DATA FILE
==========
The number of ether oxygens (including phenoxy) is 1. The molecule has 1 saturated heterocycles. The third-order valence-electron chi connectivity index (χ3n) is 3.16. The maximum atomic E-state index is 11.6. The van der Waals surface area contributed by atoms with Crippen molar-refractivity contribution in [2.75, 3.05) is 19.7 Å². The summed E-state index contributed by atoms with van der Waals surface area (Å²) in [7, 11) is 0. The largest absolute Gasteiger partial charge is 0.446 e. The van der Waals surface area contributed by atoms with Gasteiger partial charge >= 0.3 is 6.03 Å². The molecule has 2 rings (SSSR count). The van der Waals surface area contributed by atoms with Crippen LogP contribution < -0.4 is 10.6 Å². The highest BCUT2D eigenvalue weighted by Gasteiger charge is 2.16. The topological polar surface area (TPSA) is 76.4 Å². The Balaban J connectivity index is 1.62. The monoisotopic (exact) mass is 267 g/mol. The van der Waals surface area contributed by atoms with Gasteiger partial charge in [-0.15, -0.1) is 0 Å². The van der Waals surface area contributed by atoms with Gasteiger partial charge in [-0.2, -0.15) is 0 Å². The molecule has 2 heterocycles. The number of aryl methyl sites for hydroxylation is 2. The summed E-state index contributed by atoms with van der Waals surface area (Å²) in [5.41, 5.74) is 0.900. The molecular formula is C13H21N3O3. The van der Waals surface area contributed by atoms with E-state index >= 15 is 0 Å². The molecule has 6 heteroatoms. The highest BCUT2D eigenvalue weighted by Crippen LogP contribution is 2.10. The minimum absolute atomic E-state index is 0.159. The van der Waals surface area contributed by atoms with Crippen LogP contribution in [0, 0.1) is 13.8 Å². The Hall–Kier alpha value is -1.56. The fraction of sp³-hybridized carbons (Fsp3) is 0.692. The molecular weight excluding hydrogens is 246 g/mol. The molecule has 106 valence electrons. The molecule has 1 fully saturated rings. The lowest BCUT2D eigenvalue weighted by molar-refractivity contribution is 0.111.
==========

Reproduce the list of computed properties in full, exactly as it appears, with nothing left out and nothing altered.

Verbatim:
The number of ether oxygens (including phenoxy) is 1. The molecule has 1 saturated heterocycles. The third-order valence-electron chi connectivity index (χ3n) is 3.16. The maximum atomic E-state index is 11.6. The van der Waals surface area contributed by atoms with Crippen molar-refractivity contribution in [2.75, 3.05) is 19.7 Å². The summed E-state index contributed by atoms with van der Waals surface area (Å²) in [7, 11) is 0. The largest absolute Gasteiger partial charge is 0.446 e. The van der Waals surface area contributed by atoms with Gasteiger partial charge >= 0.3 is 6.03 Å². The molecule has 2 rings (SSSR count). The van der Waals surface area contributed by atoms with Crippen LogP contribution < -0.4 is 10.6 Å². The highest BCUT2D eigenvalue weighted by Gasteiger charge is 2.16. The topological polar surface area (TPSA) is 76.4 Å². The Balaban J connectivity index is 1.62. The monoisotopic (exact) mass is 267 g/mol. The van der Waals surface area contributed by atoms with Gasteiger partial charge in [-0.15, -0.1) is 0 Å². The van der Waals surface area contributed by atoms with Gasteiger partial charge in [-0.2, -0.15) is 0 Å². The molecule has 2 heterocycles. The number of aryl methyl sites for hydroxylation is 2. The summed E-state index contributed by atoms with van der Waals surface area (Å²) in [5.41, 5.74) is 0.900. The molecular formula is C13H21N3O3. The van der Waals surface area contributed by atoms with E-state index >= 15 is 0 Å². The molecule has 6 heteroatoms. The highest BCUT2D eigenvalue weighted by Crippen LogP contribution is 2.10. The minimum absolute atomic E-state index is 0.159. The van der Waals surface area contributed by atoms with Crippen LogP contribution in [0, 0.1) is 13.8 Å². The Hall–Kier alpha value is -1.56. The fraction of sp³-hybridized carbons (Fsp3) is 0.692. The molecular weight excluding hydrogens is 246 g/mol. The molecule has 106 valence electrons. The molecule has 1 fully saturated rings. The lowest BCUT2D eigenvalue weighted by molar-refractivity contribution is 0.111.